Monday, December 27, 2010

Too Little Too Late

The AP reports on the proposal of two RW members of Likud, Michael Eitan and Dan Meridor, which calls for a limited withdrawal from parts of the West Bank that the government knows will be part of a future Palestinian state. The AP thinks this is newsworthy in part because these are two right-wing members and allies of Netanyahu, and the largest RW party. Typically such proposals come from Labor or Kadima.

Which is what is so depressing about this. Pretty much any honest non-fantasy-land inhabitant of the world who looks at Israel and the Occupied Territories today can see the existential demographic problem that faces the Jewish state, and can recognize that this is not the sort of problem that will get better with time or neglect. Every government, right or left, has recognized the necessity for a Palestinian state of some kind. And still nothing happens, because it is harder and harder to get the Israeli people on board for any immediate action.

It is important to recognize the tremendous strides that have been made in winning over Israeli politicians to the idea that there must be a seprate Palestinian state. What was once just the platform of the Left now claims adherents of center and right-wing parties. Last year, Netanyahu, the last major holdout, also advanced his concept of Palestinian autonomy/statehood. A solid majority of Israelis believe it is the only way to solve it. Every year, new adherents discover the problem and push for action, such as MKs Meridor and Eitan. And yet, time is running out and we remain practically just as far from instituting the obvious solution.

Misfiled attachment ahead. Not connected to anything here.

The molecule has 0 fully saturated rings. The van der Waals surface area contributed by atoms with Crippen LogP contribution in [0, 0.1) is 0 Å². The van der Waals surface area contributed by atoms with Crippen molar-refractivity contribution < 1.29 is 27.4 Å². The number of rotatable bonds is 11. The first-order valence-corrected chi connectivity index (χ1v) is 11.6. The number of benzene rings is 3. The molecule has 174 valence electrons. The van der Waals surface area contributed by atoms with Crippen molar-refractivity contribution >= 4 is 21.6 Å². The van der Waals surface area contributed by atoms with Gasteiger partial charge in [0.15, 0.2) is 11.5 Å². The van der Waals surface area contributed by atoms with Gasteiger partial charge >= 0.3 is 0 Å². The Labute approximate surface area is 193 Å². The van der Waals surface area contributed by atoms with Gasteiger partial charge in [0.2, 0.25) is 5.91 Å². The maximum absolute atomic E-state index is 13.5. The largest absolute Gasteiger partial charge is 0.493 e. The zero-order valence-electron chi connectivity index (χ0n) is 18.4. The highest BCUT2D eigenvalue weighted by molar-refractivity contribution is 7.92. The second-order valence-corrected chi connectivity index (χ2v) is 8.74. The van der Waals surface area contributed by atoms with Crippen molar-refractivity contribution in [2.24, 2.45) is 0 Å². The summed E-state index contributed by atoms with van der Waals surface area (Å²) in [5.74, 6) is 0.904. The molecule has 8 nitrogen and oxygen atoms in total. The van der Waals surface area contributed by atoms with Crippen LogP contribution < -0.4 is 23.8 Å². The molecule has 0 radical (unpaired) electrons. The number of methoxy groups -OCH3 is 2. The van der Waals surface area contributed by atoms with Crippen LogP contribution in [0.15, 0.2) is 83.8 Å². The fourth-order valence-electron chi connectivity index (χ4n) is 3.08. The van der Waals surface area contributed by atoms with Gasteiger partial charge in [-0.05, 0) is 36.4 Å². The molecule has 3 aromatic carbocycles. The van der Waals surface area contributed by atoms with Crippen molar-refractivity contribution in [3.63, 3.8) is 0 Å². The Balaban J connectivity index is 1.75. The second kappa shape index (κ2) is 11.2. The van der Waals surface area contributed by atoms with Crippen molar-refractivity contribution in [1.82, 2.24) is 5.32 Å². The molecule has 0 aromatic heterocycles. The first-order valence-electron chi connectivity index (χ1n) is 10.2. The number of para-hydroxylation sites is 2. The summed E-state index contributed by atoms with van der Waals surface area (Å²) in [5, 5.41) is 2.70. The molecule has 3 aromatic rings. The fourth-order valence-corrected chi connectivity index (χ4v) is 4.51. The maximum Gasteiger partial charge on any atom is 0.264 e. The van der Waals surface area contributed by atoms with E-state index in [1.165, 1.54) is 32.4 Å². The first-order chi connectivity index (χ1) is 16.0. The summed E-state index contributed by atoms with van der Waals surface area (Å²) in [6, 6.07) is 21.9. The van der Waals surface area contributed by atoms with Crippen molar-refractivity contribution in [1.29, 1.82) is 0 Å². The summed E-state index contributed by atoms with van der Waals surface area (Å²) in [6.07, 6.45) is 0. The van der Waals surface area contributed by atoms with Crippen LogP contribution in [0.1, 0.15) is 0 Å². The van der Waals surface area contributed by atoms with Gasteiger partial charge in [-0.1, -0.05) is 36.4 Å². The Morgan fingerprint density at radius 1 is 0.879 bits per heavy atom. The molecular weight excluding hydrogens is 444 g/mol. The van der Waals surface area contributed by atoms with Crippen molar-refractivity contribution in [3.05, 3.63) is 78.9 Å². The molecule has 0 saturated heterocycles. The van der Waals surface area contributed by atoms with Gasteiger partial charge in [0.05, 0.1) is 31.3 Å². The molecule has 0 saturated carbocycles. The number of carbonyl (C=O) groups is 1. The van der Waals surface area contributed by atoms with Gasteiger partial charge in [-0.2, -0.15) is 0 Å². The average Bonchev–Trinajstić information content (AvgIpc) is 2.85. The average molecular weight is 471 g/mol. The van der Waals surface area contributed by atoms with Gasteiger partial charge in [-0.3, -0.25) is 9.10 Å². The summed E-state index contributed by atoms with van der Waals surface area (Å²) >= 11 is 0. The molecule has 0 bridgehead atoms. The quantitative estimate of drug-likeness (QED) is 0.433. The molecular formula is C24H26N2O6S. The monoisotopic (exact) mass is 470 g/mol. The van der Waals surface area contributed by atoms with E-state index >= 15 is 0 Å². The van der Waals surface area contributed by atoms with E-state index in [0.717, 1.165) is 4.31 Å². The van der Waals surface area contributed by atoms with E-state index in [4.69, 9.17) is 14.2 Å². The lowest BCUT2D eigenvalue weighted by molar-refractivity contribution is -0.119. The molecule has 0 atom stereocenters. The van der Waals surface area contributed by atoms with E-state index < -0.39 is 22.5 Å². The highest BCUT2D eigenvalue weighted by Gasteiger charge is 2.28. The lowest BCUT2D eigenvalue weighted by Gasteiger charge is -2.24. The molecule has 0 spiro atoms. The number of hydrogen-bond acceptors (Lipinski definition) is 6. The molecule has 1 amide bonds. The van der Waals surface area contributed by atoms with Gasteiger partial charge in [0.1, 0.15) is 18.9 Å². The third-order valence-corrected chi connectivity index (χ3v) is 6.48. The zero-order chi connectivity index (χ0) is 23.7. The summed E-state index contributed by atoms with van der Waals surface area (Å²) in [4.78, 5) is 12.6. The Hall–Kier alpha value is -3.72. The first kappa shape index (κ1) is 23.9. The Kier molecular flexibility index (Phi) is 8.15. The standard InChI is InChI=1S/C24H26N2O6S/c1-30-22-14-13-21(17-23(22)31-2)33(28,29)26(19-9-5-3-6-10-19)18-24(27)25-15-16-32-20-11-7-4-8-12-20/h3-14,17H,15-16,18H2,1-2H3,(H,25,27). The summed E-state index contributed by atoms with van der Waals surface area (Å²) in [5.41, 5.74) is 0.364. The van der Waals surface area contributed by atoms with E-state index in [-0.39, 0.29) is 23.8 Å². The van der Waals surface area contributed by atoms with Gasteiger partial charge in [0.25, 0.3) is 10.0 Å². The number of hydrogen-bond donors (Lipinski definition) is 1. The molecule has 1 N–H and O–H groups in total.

The problem is that we have convinced the politicians, but not the citizens of Israel of the desperate need for action. Netanyahu still cannot make serious advances with the Palestinians because his coalition will be destroyed by the intransigent far-right parties that cannot ever agree to withdrawal. Netanyahu knows that if new elections are forced, it's very possible that a new right wing will take power. Netanyahu and Likud, once fortresses of the right, will join Sharon and Kadima, along with Barak and Labor, in the new center-left. It is this paradox that creates an increasingly "larger Left" every Knesset (in terms of parties that embrace the two-state solution), and yet still maintains an even larger Right (in terms of MKs seeking to derail said solution). The more things change, the more they stay the same.

The elites, the politicians, are two-staters, but not the people they represent. The people continue to elect politicians who seek to thwart the two-state solution as a vehicle for peace, yet once the politicians get into actual positions of authority and responsibility they realize that their hands are tied and that the only way forward is compromise. This compromise enrages the people, who elect new, hopefully intransigent leaders, only to be betrayed again. And the cycle continues, ad infinitum. But we don't have that kind of time. It is morbidly ironic that what might very well destroy the world's only Jewish democracy is democracy itself. It is almost enough to tempt one to long for a brief strongman period, just to get Israel past this hurdle. Almost.

Saturday, December 18, 2010

For Deep Thinkers and People Who Should Wear Hats

Long time readers will know of my contempt for the Jewish Press. For a paper that bills itself as America's largest independent Jewish weekly, it does a lot to represent the opinions of only the most right-wing, pro-settler, Republican Jews, and the Pesach hotels they frequent. The most left-wing article/opinion piece/political cartoon (in the JP, the distinction is fleeting) that I can recall reading is one that argued that we shouldn't hate Barack Obama because he is an anti-semite, but because he is a delusional peacenik who is just very stupid. Very brave.